Monday, January 29, 2007

Mark Twain on the British Museum

What a place it is!

Mention some very rare curiosity of a peculiar nature—a something which you have read about somewhere but never seen—they show you a dozen! They show you all the possible varieties of that thing! They show you curiously wrought jeweled necklaces of beaten gold, worn by the ancient Egyptians, Assyrians, Etruscans, Greeks, Britons—every people of the forgotten ages, indeed. They show you the ornaments of all the tribes and peoples that live or ever did live. Then they show you a cast taken from Cromwell's face in death; then the venerable vase that once contained the ashes of Xerxes.

I am wonderfully thankful for the British Museum. Nobody comes bothering around me—nobody elbows me—all the room and all the light I want, under this huge dome—no disturbing noises—and people standing ready to bring me a copy of pretty much any book that ever was printed under the sun—and if I choose to go wandering about the long corridors and galleries of the great building the secrets of all the earth and all the ages are laid open to me. I am not capable of expressing my gratitude for the British Museum—it seems as if I do not know any but little words and weak ones.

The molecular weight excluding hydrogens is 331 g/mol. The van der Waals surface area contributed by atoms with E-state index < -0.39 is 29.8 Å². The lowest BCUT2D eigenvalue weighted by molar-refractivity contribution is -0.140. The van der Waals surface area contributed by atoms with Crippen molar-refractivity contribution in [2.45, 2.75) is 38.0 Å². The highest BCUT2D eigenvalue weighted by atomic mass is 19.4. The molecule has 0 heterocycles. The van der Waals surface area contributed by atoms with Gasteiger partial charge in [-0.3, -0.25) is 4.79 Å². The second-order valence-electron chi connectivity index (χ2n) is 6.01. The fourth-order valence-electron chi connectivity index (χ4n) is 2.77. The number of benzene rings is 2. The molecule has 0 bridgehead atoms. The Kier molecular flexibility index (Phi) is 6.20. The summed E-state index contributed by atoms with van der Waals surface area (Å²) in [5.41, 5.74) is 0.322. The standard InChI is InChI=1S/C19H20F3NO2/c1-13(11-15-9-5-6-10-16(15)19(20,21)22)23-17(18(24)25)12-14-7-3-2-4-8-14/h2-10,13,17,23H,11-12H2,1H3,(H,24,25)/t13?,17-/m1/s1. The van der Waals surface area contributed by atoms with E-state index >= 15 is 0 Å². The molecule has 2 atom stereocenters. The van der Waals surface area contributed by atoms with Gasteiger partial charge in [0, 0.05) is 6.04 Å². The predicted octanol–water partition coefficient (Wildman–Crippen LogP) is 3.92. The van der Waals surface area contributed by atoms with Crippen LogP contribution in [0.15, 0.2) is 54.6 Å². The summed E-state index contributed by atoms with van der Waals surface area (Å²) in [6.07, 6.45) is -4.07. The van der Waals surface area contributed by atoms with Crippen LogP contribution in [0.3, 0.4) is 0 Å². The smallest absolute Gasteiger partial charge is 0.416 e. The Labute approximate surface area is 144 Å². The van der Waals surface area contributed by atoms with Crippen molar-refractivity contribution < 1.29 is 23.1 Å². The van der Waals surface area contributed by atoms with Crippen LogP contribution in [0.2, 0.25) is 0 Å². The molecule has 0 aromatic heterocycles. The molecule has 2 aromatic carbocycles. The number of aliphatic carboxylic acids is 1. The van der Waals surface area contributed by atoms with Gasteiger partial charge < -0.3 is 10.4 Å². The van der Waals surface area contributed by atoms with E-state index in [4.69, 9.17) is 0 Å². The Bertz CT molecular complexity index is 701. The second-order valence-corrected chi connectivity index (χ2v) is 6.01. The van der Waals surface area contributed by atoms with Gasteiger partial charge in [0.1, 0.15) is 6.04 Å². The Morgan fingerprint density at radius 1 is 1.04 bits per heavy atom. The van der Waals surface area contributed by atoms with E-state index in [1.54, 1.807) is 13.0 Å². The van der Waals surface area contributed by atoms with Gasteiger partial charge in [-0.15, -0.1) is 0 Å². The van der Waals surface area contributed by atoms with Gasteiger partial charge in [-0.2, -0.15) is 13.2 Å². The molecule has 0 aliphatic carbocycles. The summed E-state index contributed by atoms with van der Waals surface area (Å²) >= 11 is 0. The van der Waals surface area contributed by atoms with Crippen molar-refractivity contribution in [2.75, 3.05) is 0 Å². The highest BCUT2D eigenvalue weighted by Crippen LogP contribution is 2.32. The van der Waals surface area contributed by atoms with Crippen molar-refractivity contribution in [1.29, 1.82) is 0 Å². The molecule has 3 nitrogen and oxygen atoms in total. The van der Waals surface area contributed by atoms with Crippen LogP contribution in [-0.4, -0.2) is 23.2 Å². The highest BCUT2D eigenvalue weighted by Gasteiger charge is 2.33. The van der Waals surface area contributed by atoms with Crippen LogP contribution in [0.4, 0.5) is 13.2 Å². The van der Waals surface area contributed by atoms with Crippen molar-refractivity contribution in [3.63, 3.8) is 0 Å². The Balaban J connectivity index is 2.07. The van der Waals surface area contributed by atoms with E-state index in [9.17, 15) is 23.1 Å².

Quoted in Albert Bigelow Paine, Mark Twain: A Biography, chapter 87. Twain wrote hundreds of pages of sketches for a book about England ,which he never completed. Paine explains: "There was too much sociability in London for one thing, and then he found that he could not write entertainingly of England without introducing too many personalities, and running the risk of offending those who had taken him into their hearts and homes. In a word, he would have to write too seriously or not at all."

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